American Hardwoods
Real American Hardwoods

Like many design enthusiasts, I’ve always had a special affection for vintage Airstream trailers, a classic American brand that’s distinguished by its rounded, aerodynamic shape and polished aluminum coachwork. First produced in the 1930s, the Airstream’s iconic form and materials derive from original designs by Hawley Bowlus, who had previously worked on Charles Lindbergh’s Spirit of St. Louis, one of the most advanced and streamlined aircraft of its era. So I was intrigued when a friend alerted me to The Modern Caravan, a two-woman company that specializes in renovating vintage Airstreams. I was even more delighted to learn that their impeccably executed makeovers involve the use of American hardwoods—walnut in particular.

The galley kitchen in a 1977Airstream Overlander renovated by The Modern Caravan features custom walnut counters and cabinetry. Photograph by Kate Oliver

Back in 2013, Kate Oliver and Ellen Prasse bought and renovated a vintage Airstream for their own use. They did all the work themselves, stripping the fuselage down to its shiny aluminum skin and completely rebuilding the interior. By documenting the year-long process on Instagram, they discovered that there was a ready-made demand for custom refurbishment services from the country’s many Airstream owners. So, after perfecting their skills outfitting another Airstream—the 1977 Overlander model pictured here, which they named “June” after the month of its completion—the women set up their business this January, offering renovations across the country and using “June” as their traveling home and mobile office space.

Built-in kitchen appliances include a 3.3-cubic-foot built-in refrigerator, a convection oven—both in stainless steel—and a dual-burner induction cooktop. Photograph by Kate Oliver

Kate and Ellen also maintain an informative blog where they discuss their thoughtful, highly personal approach to the Airstream renovation process in general and to refitting “June” in particular. Kate, who does most of the design work, writes: “From a design standpoint, the goal was to create something that pushed the boundaries of the expected . . . I don’t look to other Airstreams for visual inspiration (only practical/functional), and instead I carefully consider how we behave in the space . . . The practical aspects of the trailer interior are not to be ignored, and I begin by addressing the necessities first and foremost . . . From there, I ask myself a series of questions to understand completely how the space will be used. Then, and only then, can I tackle the visual and the tactile.”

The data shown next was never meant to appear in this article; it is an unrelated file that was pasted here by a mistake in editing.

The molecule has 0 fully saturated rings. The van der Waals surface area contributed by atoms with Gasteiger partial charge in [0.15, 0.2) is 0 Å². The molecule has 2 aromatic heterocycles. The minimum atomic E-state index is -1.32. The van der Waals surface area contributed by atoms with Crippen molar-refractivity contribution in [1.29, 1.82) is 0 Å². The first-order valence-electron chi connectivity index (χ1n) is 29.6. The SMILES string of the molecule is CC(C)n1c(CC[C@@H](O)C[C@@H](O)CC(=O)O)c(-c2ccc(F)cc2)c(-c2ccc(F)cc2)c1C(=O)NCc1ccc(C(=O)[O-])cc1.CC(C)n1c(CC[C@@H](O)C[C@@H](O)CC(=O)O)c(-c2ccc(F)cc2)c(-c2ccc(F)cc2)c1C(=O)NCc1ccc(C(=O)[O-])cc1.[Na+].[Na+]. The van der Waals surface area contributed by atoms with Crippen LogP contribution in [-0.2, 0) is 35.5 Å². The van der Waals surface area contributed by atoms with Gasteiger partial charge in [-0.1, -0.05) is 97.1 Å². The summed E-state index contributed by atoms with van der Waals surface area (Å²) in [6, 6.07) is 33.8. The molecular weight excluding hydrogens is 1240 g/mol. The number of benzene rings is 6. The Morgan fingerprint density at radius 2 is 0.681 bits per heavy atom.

The dining area features a custom table made from salvaged oak boards and a marine pedestal leg. Photograph by Kate Oliver

The interior of the Airstream reflects Kate and Ellen’s preference for clean, modern lines and a restricted palette that keep the tiny spaces from becoming visually cluttered. They’ve used a lot of natural materials, too, which bring a layer of homelike warmth, texture, and character to the trailer. The extensive use of dark-stained walnut for the custom cabinetry and counter surfaces is particularly successful in this regard. Apart from the wood’s striking visual beauty, it adds a note of solid quality and permanence that we don’t necessarily associate with mobile homes—a feeling that here is a true shelter in any storm.

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